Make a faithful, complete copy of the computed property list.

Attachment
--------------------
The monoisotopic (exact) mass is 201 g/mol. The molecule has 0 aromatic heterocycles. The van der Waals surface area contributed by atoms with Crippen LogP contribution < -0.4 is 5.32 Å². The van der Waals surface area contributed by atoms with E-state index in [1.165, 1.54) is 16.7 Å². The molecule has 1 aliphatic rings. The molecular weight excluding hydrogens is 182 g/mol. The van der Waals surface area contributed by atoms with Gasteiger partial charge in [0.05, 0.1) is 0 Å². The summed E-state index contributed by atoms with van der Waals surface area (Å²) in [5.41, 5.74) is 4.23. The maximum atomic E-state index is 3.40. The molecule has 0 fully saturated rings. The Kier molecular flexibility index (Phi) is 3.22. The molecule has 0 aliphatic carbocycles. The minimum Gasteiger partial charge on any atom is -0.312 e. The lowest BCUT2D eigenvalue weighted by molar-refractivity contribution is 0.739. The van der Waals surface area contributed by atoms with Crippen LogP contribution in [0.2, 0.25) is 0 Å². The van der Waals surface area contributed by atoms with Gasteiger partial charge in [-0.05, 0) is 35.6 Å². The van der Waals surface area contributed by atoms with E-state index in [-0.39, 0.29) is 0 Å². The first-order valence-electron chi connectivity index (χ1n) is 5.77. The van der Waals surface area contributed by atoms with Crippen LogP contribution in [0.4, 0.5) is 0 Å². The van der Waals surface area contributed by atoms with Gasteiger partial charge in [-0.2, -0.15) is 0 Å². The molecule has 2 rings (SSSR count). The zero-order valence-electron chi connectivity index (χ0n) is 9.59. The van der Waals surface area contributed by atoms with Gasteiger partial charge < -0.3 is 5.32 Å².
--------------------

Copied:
The monoisotopic (exact) mass is 201 g/mol. The molecule has 0 aromatic heterocycles. The van der Waals surface area contributed by atoms with Crippen LogP contribution < -0.4 is 5.32 Å². The van der Waals surface area contributed by atoms with E-state index in [1.165, 1.54) is 16.7 Å². The molecule has 1 aliphatic rings. The molecular weight excluding hydrogens is 182 g/mol. The van der Waals surface area contributed by atoms with Gasteiger partial charge in [0.05, 0.1) is 0 Å². The summed E-state index contributed by atoms with van der Waals surface area (Å²) in [5.41, 5.74) is 4.23. The maximum atomic E-state index is 3.40. The molecule has 0 fully saturated rings. The Kier molecular flexibility index (Phi) is 3.22. The molecule has 0 aliphatic carbocycles. The minimum Gasteiger partial charge on any atom is -0.312 e. The lowest BCUT2D eigenvalue weighted by molar-refractivity contribution is 0.739. The van der Waals surface area contributed by atoms with Crippen LogP contribution in [0.2, 0.25) is 0 Å². The van der Waals surface area contributed by atoms with Gasteiger partial charge in [-0.05, 0) is 35.6 Å². The van der Waals surface area contributed by atoms with E-state index in [-0.39, 0.29) is 0 Å². The first-order valence-electron chi connectivity index (χ1n) is 5.77. The van der Waals surface area contributed by atoms with Crippen LogP contribution in [0.4, 0.5) is 0 Å². The van der Waals surface area contributed by atoms with Gasteiger partial charge in [-0.2, -0.15) is 0 Å². The molecule has 2 rings (SSSR count). The zero-order valence-electron chi connectivity index (χ0n) is 9.59. The van der Waals surface area contributed by atoms with Gasteiger partial charge < -0.3 is 5.32 Å².